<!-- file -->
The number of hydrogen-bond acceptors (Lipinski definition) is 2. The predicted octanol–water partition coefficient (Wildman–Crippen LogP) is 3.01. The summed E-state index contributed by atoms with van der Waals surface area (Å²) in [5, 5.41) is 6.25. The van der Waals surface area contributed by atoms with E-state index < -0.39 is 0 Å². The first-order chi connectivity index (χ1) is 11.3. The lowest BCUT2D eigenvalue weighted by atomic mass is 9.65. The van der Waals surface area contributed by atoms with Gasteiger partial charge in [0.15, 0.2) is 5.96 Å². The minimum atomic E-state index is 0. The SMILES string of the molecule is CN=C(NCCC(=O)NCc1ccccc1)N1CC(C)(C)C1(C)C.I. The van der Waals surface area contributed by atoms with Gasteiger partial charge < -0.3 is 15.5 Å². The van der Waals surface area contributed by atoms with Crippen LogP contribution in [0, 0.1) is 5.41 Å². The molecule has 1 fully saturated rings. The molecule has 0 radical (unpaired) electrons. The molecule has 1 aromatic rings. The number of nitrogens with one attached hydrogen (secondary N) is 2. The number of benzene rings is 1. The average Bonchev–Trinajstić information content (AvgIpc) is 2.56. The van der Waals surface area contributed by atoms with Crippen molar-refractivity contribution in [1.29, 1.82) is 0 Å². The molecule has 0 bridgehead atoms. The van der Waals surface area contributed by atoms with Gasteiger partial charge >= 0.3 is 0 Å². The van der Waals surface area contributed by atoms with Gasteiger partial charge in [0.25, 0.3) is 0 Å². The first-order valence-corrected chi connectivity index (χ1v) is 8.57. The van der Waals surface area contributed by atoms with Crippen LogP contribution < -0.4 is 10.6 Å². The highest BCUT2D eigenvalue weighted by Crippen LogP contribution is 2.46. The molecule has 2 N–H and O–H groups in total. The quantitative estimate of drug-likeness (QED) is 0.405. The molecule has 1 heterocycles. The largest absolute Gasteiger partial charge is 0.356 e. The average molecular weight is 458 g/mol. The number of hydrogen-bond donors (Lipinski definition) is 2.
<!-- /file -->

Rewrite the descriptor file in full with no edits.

The number of hydrogen-bond acceptors (Lipinski definition) is 2. The predicted octanol–water partition coefficient (Wildman–Crippen LogP) is 3.01. The summed E-state index contributed by atoms with van der Waals surface area (Å²) in [5, 5.41) is 6.25. The van der Waals surface area contributed by atoms with E-state index < -0.39 is 0 Å². The first-order chi connectivity index (χ1) is 11.3. The lowest BCUT2D eigenvalue weighted by atomic mass is 9.65. The van der Waals surface area contributed by atoms with Gasteiger partial charge in [0.15, 0.2) is 5.96 Å². The minimum atomic E-state index is 0. The SMILES string of the molecule is CN=C(NCCC(=O)NCc1ccccc1)N1CC(C)(C)C1(C)C.I. The van der Waals surface area contributed by atoms with Gasteiger partial charge < -0.3 is 15.5 Å². The van der Waals surface area contributed by atoms with Crippen LogP contribution in [0, 0.1) is 5.41 Å². The molecule has 1 fully saturated rings. The molecule has 0 radical (unpaired) electrons. The molecule has 1 aromatic rings. The number of nitrogens with one attached hydrogen (secondary N) is 2. The number of benzene rings is 1. The average Bonchev–Trinajstić information content (AvgIpc) is 2.56. The van der Waals surface area contributed by atoms with Crippen molar-refractivity contribution in [1.29, 1.82) is 0 Å². The molecule has 0 bridgehead atoms. The van der Waals surface area contributed by atoms with Gasteiger partial charge >= 0.3 is 0 Å². The van der Waals surface area contributed by atoms with Gasteiger partial charge in [0.25, 0.3) is 0 Å². The first-order valence-corrected chi connectivity index (χ1v) is 8.57. The van der Waals surface area contributed by atoms with Crippen LogP contribution < -0.4 is 10.6 Å². The highest BCUT2D eigenvalue weighted by Crippen LogP contribution is 2.46. The molecule has 2 N–H and O–H groups in total. The quantitative estimate of drug-likeness (QED) is 0.405. The molecule has 1 heterocycles. The largest absolute Gasteiger partial charge is 0.356 e. The average molecular weight is 458 g/mol. The number of hydrogen-bond donors (Lipinski definition) is 2.